As 2017 approaches perhaps now is the time to start thinking about how to develop your team. Whilst you could look at one of the many complicated strategies around, a simple starting point is to do the obvious, and ask them.
In a recent survey of HR Professionals in the UK this is what they had to say when asked how businesses could best develop future HR leaders.
Their answers mainly fell into the following five areas;
1. Be diverse in your recruitment
As one respondent wrote: “Realise good HR people can come from a range of areas and qualifications, not just CIPD routes.” There’s a clear understanding that diversity of experience can only be a good thing for HR functions, but that HR leaders need to widen the net.
2. Help them to understand the business
You might complain that your HRBPs don’t understand the business, but how many structured opportunities have you given them to do so? One respondent suggests HRDs “provide opportunities to fully understand the business. This could be done through specialist projects/assignments”. Others ask that more junior staff are involved in strategic decision-making, planning and commercial conversations.
3. Move them out of HR
To truly understand the business, there’s nothing like actually working in it for a period, with many more junior HR professionals believing their bosses should encourage them to work outside of HR, move them around and help them find non-HR roles. But you should always have a clear plan, writes one: “If you are supporting someone’s career development with a non-HR post, have a clear plan to get them back into HR. The lack of a plan can put people off trying something different.”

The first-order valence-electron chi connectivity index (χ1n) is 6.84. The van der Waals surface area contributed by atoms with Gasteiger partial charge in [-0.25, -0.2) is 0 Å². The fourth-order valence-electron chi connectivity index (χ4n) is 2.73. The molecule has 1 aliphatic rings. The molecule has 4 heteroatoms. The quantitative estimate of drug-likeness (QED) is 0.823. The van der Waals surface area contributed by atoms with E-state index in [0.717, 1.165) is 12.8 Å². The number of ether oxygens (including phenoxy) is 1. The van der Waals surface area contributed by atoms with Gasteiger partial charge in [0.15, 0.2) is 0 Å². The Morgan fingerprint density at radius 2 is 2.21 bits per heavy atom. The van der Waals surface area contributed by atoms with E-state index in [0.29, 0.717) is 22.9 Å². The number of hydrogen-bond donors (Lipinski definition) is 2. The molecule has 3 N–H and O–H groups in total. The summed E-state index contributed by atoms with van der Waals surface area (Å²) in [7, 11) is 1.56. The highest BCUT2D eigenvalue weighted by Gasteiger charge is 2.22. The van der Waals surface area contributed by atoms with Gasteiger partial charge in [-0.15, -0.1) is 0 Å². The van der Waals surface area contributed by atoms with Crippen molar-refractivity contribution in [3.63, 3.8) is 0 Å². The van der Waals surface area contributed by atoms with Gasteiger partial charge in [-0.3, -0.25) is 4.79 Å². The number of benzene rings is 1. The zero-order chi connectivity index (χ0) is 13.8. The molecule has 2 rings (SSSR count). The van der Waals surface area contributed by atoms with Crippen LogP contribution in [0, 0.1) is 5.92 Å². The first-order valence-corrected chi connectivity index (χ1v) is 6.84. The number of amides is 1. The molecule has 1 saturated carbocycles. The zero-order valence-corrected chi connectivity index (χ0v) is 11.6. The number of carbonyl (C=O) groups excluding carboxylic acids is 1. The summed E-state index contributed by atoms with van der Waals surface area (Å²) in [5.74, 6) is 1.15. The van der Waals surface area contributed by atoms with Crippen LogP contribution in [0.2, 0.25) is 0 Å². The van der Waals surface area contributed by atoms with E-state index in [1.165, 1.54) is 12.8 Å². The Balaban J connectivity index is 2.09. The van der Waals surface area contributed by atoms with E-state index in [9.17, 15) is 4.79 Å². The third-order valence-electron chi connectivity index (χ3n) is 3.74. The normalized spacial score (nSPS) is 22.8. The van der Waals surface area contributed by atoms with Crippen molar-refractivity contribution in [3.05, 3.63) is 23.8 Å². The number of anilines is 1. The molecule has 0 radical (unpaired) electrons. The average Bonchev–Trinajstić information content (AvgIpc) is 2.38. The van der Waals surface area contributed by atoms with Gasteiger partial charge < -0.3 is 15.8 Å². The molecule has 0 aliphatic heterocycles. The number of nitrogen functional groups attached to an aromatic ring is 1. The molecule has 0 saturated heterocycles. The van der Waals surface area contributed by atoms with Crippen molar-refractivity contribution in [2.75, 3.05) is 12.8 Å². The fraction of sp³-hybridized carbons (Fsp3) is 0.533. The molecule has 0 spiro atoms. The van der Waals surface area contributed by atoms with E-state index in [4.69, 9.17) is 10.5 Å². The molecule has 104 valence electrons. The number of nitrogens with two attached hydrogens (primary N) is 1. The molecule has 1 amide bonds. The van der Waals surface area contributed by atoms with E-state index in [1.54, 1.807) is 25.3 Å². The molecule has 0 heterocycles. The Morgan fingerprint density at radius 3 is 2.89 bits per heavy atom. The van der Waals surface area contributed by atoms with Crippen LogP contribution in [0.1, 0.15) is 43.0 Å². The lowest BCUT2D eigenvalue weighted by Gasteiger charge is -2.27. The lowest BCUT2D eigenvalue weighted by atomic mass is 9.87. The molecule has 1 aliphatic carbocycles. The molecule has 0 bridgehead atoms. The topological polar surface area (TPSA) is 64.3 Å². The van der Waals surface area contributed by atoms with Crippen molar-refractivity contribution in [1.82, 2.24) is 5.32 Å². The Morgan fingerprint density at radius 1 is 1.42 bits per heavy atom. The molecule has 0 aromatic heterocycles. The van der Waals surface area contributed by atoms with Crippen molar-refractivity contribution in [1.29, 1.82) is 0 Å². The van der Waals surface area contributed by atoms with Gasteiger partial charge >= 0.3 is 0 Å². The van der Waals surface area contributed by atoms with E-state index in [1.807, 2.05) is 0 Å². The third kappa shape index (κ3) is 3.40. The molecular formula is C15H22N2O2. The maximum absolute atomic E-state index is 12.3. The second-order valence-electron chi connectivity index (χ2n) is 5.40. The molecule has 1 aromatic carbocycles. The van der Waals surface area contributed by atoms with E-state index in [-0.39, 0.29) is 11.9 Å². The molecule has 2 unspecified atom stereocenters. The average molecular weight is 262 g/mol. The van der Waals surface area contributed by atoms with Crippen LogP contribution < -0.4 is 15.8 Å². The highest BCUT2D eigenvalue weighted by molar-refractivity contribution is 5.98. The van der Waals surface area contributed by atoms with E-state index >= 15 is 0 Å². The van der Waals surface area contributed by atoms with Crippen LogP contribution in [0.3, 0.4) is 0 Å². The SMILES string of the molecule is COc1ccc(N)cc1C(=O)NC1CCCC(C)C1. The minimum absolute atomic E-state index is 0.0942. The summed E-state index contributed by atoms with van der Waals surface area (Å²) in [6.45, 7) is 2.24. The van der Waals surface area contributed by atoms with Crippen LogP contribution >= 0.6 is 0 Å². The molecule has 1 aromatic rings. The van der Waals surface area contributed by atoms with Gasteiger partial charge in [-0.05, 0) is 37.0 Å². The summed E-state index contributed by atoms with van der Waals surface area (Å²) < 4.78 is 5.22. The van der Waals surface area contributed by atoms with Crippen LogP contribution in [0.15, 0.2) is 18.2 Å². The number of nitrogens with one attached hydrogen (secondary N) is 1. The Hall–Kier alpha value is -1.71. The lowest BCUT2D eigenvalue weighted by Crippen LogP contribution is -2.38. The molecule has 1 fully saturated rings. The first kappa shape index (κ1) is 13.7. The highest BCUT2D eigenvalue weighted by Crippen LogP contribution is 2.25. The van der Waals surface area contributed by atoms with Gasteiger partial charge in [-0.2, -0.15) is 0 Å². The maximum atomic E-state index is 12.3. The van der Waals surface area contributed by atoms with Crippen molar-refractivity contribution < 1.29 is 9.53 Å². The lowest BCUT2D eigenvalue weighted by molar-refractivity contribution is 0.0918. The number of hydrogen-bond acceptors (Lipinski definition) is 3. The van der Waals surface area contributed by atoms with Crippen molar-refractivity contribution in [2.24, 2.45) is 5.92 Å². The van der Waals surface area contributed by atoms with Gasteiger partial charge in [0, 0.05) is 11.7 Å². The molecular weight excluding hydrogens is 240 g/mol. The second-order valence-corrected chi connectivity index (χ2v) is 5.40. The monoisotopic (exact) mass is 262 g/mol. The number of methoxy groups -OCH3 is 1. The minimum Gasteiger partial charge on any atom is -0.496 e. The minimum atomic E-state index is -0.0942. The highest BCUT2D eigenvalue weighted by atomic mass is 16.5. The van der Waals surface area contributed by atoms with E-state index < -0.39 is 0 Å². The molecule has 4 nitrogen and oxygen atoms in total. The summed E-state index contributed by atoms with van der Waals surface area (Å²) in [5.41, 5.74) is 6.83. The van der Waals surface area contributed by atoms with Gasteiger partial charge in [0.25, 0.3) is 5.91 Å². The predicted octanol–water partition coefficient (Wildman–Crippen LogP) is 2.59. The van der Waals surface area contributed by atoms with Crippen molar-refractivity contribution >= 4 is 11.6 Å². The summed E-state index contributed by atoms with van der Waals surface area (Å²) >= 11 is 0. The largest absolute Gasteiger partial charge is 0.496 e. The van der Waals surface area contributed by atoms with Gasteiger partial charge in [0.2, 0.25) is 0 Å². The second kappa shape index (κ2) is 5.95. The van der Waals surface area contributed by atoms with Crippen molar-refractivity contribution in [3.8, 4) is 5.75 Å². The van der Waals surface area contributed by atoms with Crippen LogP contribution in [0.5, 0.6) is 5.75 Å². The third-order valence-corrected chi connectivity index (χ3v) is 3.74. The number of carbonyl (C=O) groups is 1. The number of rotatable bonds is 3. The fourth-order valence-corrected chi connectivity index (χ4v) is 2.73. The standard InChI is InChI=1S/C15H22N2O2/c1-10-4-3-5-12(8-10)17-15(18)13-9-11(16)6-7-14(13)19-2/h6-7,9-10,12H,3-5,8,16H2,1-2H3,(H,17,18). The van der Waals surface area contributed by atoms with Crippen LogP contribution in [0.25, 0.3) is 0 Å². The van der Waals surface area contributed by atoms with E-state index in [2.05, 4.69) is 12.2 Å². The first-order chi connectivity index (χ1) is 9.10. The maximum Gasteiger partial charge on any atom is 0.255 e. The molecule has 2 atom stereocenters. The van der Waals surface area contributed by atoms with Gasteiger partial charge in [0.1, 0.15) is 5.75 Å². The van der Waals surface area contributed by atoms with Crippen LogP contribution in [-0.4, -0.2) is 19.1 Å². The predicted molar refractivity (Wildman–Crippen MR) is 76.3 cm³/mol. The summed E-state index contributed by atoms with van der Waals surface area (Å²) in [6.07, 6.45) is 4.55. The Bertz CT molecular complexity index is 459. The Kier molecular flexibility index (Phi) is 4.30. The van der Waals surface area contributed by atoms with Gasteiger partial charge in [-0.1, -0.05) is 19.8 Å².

4. Invest in their development
“Provide sufficient training,” one respondent writes. “I see the need for HR training is often overlooked due to the fact it’s HR that manages the training budget.” You might be generous with your L&D opportunities across the organisation more widely, but what about your own team (and yourself)?
5. Mentor them
Many of the HRDs we surveyed said having a good mentor had helped them get where they are today, so are you giving back? Those more junior HR professionals were keen to find someone to mentor them and help them increase their visibility in the business. In return (as if improving the quality of the HR talent pool as a whole wasn’t enough), one respondent suggests setting up reverse mentoring relationships as well, so more junior staff can share their skills.
It’s food for thought and our thanks to Katie Jacobs for this article.